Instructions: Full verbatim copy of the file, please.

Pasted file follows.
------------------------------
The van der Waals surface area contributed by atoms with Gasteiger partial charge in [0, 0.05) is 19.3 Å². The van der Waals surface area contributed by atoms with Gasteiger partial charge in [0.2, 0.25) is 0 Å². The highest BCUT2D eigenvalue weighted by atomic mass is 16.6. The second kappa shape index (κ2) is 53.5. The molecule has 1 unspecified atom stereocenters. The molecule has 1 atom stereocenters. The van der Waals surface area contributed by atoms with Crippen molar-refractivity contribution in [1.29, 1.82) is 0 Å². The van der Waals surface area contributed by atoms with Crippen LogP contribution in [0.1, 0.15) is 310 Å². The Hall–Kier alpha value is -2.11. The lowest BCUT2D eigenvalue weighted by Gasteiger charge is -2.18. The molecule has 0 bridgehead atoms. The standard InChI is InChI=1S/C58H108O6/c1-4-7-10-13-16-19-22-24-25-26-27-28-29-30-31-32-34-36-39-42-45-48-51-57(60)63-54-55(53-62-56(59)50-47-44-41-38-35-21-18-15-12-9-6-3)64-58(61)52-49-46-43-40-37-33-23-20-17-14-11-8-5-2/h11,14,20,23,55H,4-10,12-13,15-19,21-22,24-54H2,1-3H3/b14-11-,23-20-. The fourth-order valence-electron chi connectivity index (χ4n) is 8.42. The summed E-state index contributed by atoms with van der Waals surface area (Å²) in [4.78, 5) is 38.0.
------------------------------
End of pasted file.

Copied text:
The van der Waals surface area contributed by atoms with Gasteiger partial charge in [0, 0.05) is 19.3 Å². The van der Waals surface area contributed by atoms with Gasteiger partial charge in [0.2, 0.25) is 0 Å². The highest BCUT2D eigenvalue weighted by atomic mass is 16.6. The second kappa shape index (κ2) is 53.5. The molecule has 1 unspecified atom stereocenters. The molecule has 1 atom stereocenters. The van der Waals surface area contributed by atoms with Crippen molar-refractivity contribution in [1.29, 1.82) is 0 Å². The van der Waals surface area contributed by atoms with Crippen LogP contribution in [0.1, 0.15) is 310 Å². The Hall–Kier alpha value is -2.11. The lowest BCUT2D eigenvalue weighted by Gasteiger charge is -2.18. The molecule has 0 bridgehead atoms. The standard InChI is InChI=1S/C58H108O6/c1-4-7-10-13-16-19-22-24-25-26-27-28-29-30-31-32-34-36-39-42-45-48-51-57(60)63-54-55(53-62-56(59)50-47-44-41-38-35-21-18-15-12-9-6-3)64-58(61)52-49-46-43-40-37-33-23-20-17-14-11-8-5-2/h11,14,20,23,55H,4-10,12-13,15-19,21-22,24-54H2,1-3H3/b14-11-,23-20-. The fourth-order valence-electron chi connectivity index (χ4n) is 8.42. The summed E-state index contributed by atoms with van der Waals surface area (Å²) in [4.78, 5) is 38.0.